They're too new to rank among this year's GOLF MAGAZINE Top 100 Courses in the U.S. and the World, but look for some, or maybe all, of these layouts to get their due the next time around
Quality over quantity. That's what best describes the state of new course construction, as well as the delicious nature of the two-year task presented GOLF MAGAZINE's more than 100 Course Ranking Panelists. Many of the top new designs are sprinkled in far-flung locations—Bulgaria, China and Nova Scotia—but these tough-to-find tracks have not escaped the watchful eyes of GOLF's august panel (see survey opposite page), which foresees a bumper crop of candidates for the Top 100s of 2013. Here's a preview of the leaders.
Joe Passov, chairman of the Top 100 Courses, is GOLF MAGAZINE's senior editor for travel and course rankings.
Designer: David McLay Kidd
Presidential candidate Jon Huntsman Jr. might have an advantage in 18 holes of match play against our sitting chief executive: Huntsman can hone his skills on his family's remarkable new private course on the Idaho-Wyoming border. Founded by his billionaire father, Jon Sr. (a chemical magnate and anticancer crusader who created the container that keeps McDonald's Big Macs warm), and run by his brother David, Huntsman Springs sits in the shadow of the Grand Tetons—but it's what's on the ground that is equally compelling. Kidd moved mountains of soil—more than four million cubic yards—to turn a vapid high desert tract into a visual treat. Rumpled terrain, 153 fescue-fringed bunkers, ball-swallowing wetlands and massive putting surfaces form the bulk of the challenge, along with a championship yardage of 7,331.
Inverness, Nova Scotia, Canada
Designer: Rod Whitman
Turn loose Bandon Dunes' Mike Keiser on any coastal property and the result is likely to be successful. Whitman, an Albertan who prepped under Pete Dye and Bill Coore, built Canada's first authentic links for Keiser and codeveloper Ben Cowan-Dewar on a rolling plot that starts at an elevated bluff and descends to the beach. Every hole offers views of the Gulf of St. Lawrence, but the most dazzling postcard is the tiny par-3 14th, a downhill pitch of 102 yards that overlooks the sea and is a dead ringer for the 7th at Pebble Beach. Ten holes opened in July, with the others to follow next spring.
Mission Hills Resort Haikou (Blackstone)
Haikou, Hainan Island, China
Designer: Brian Curley
One of Asia's foremost tournament tracks is the centerpiece of the new Mission Hills complex in southern China that has 10 courses and counting. Amid the surplus of new layouts, there's no chance of this beautiful brute getting lost in the crowd. Following a host of celebrity designers who were enlisted to help out at the first mammoth Mission Hills site, located in Shenzhen on the mainland, Chinese golf patriarch Dr. David Chu let Curley go it alone on Hainan, and he went on to carve out a relentless lineup of heavily bunkered holes draped on black volcanic rock, a striking if unplayable hazard that frames many fairways. At 7,808 yards and par-73, the aptly named Blackstone should prove a worthy venue when the Molinari brothers defend their 2009 title at the Omega Mission Hills World Cup in November.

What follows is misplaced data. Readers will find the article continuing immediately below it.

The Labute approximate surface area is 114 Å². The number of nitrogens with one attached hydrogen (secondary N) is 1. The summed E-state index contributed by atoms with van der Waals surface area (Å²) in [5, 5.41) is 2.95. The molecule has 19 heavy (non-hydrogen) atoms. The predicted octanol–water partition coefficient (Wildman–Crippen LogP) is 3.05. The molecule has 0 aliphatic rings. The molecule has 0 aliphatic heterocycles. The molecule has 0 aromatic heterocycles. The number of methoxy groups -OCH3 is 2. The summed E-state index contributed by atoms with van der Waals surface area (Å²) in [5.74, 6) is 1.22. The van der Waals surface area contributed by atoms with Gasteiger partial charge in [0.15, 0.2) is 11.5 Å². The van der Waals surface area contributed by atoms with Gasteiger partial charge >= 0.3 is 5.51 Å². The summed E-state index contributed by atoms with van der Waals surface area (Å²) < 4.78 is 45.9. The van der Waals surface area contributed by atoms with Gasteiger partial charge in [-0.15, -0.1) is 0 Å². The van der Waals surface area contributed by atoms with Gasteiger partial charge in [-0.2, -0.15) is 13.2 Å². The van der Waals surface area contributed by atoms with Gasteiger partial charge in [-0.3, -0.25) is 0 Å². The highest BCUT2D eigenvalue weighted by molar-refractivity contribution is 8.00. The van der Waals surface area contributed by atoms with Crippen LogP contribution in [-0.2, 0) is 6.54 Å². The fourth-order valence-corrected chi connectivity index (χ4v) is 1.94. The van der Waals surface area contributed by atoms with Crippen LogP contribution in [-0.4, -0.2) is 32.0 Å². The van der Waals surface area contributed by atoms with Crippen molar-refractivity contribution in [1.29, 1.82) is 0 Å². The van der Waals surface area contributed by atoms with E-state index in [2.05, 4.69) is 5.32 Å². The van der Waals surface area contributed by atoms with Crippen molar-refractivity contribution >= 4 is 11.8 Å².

Thracian Cliffs Golf & Beach Resort
Cape Kaliakra, Bulgaria
Designer: Gary Player
Big-time golf in Bulgaria? Believe it. Player is the first to make inroads in this former Communist-bloc stronghold with a pair of designs along the western coast of the Black Sea. Most compelling is Thracian Cliffs, codeveloped by Krassimir Guergov, a media mogul, founder of the Bulgarian Golf Association and an associate member of the R&A. Bulgaria attracted 8.9 million visitors in 2008, predominantly Germans, Greeks and Romanians, and championship golf is now among the enticements. Said Player of Thracian Cliffs at its June opening, "I've seen a lot and can say that there is no course like Thracian Cliffs anywhere in the world." The rocky coastline indeed forms a stunning backdrop for golf, notably at the par-3 6th, the tee of which is perched 44 yards above the green with a full frontal panorama of the Black Sea beyond.
Yas Island, Abu Dhabi
Designer: Kyle Phillips
The boom-and-bust economy of the Middle East obliterated Tiger Woods's first (and never completed) design in Dubai, but in Yas Links the region finally produced a game-changer. Says course spokesman Graeme McDowell, "Phillips created a genuine links course in the desert. Sometimes you close your eyes and think you're on Kingsbarns [another Phillips design] the way the greens roll, the way they're shaped... . You can run balls in; they have lots of great run-offs. You can hit lots of different shots in and around the greens. I think Kyle has created something pretty cool here." The operative word is create. Phillips literally created the coastline that edges the course, dredging 2.3 million cubic yards from the sea for the fill necessary to build the 7,414-yard layout. Yas Links is carpeted in platinum paspalum, perfect for tight, linksy lies, and peppered with 109 bunkers.